When I started in the IT industry over a decade ago, it was a confusing world of jargon and technical terms I’ve never heard or really bothered to understand before. Over time, these became part of my own everyday language and I used to forget that others didn’t know what I was talking about.
For every new industry or trend, words and terms become more common in our language – some existing terms made more popular and others are totally new. This is where a jargon buster can help people in familiarize themselves with terminology.
To get things rolling here’s a listing of some of the terminology and jargon associated with the world of green – add some you know of that I’ve missed using the comments feature below!
In the world of green, this standard for Reduce, Reuse, Recycle
A material that breaks down with the assistance of microorganisms
Where toxins taken up by plants and animals from their environment become concentrated in body tissues.
The scope of different living things within an area – the plants, animals, fungi and microorganisms and the ecosystems they are part of.
A material that breaks down through chemical reactions rather than through the activity of microorganisms
Water effluent containing fecal matter and urine – i.e. sewage
the amount of carbon dioxide emissions created by a person or industry
Compact Fluorescent Lamp – an energy saving light bulb rapidly replacing traditional incandescent bulbs.
Most commonly means a rapid variation in the Earth’s global climate due to anthropogenic (human) activity induced global warming
chemical shorthand for carbon dioxide – the greenhouse gas that is contributing greatly to global warming
A material that breaks down to become what is effectively dirt. It contains no toxins and can support plant live
Someone who is environmentally aware
The physical and biological elements of an area co-existing to form a self supporting environment.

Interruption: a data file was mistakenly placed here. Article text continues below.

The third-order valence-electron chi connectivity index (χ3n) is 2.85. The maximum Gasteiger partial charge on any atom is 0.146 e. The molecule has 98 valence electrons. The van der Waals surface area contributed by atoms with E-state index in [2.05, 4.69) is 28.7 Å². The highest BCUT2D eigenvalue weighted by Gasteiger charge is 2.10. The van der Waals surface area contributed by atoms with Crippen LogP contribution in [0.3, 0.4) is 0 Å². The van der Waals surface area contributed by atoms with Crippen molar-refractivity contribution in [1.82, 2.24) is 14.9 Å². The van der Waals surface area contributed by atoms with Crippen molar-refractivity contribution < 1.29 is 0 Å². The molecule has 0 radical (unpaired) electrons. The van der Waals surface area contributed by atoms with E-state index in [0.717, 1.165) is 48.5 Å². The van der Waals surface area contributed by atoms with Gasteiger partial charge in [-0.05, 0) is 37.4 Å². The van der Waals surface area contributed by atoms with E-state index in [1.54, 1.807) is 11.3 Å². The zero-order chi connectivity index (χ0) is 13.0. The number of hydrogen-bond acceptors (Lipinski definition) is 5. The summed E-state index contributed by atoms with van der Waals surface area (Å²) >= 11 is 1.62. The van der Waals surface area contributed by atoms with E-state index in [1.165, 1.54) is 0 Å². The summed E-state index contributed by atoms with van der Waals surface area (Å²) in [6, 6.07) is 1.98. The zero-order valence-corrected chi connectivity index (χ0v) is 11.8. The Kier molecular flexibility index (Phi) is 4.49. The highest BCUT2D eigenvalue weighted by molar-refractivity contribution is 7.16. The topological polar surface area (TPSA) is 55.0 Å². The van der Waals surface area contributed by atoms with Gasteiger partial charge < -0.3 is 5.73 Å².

Usually used in reference to exhaust or greenhouse gases or carbon dioxide production as a byproduct of human activity.
An increasingly popular way of producing goods that the end user assembles. The unfinished product takes up far less space, so more can be shipped – saving fuel and emissions.
any hydrocarbon deposit used for fuel such as oil, coal and natural gas. These are called “fossil” fuels as it takes many years for them to be created in the natural environment.
is a method of farming where the animals are permitted to roam freely instead rather than being confined in an enclosure
the increase in the average temperature of our planet’s air and ocean temperature largely due to human influences
GMO (or just GM)
A genetically modified organism. An organism whose genetic structure has been artificially altered through the introduction of genes not normally found in that organism.
anything considered environmentally friendly
Any of a number of atmospheric gases that contribute to the greenhouse (warming) effect of our atmosphere
Effluent from the shower, bath, sinks and washing machines. Does not contain sewage
A poisonous metal, including lead and mercury that builds up in the tissues of organisms
any chemical agent that kills or inhibits plant growth
Intergovernmental Panel on Climate Change. An international organization established to investigate climate change, its potential impacts and options for reducing risk.
An area where household trash or industrial waste is buried in the ground.
Light Emitting Diode – becoming more common as a replacement for traditional incandescent lighting
Lifestyle of Health and Sustainability. Jargon that’s becoming unfashionable in favor of the word “green”
Plants grown without conventional pesticides, artificial fertilizers or sewage and processed without food additives. Food products from animals have not been subjected to routine antibiotics or growth hormones.
Also shortened to PV. The use of solar cells to convert light from the sun into electricity
To extract and reuse useful substances found in items that may be otherwise considered as waste
The use of natural resources such as sunlight, wind, tides and geothermal (heath in the earth) to create another form of energy such as electricity
To take what may be otherwise a waste item and use it for another purpose – e.g a coffee jar becomes a jar for keeping nails
Texturized Vegetable Protein is a meat substitute made from defatted soy flour.
A person who only eats plant products and uses no products derived from animals, such as some types of soap and leather.
A person whose diet consists mainly or entirely of plant products
Waste coming from different sectors – e.g municipal, commercial, industrial.
I know I’ve missed a *lot* of the jargon and terms bandied about regularly within the environmental movement, but it’s just to get things started; besides – the dinner bell is ringing!
Please feel free to add extra terminology and descriptions via the comment link below; from very simple to complex terms and I’ll add them to the list – or you can ask questions about green jargon you’ve heard used. We could build quite a list here!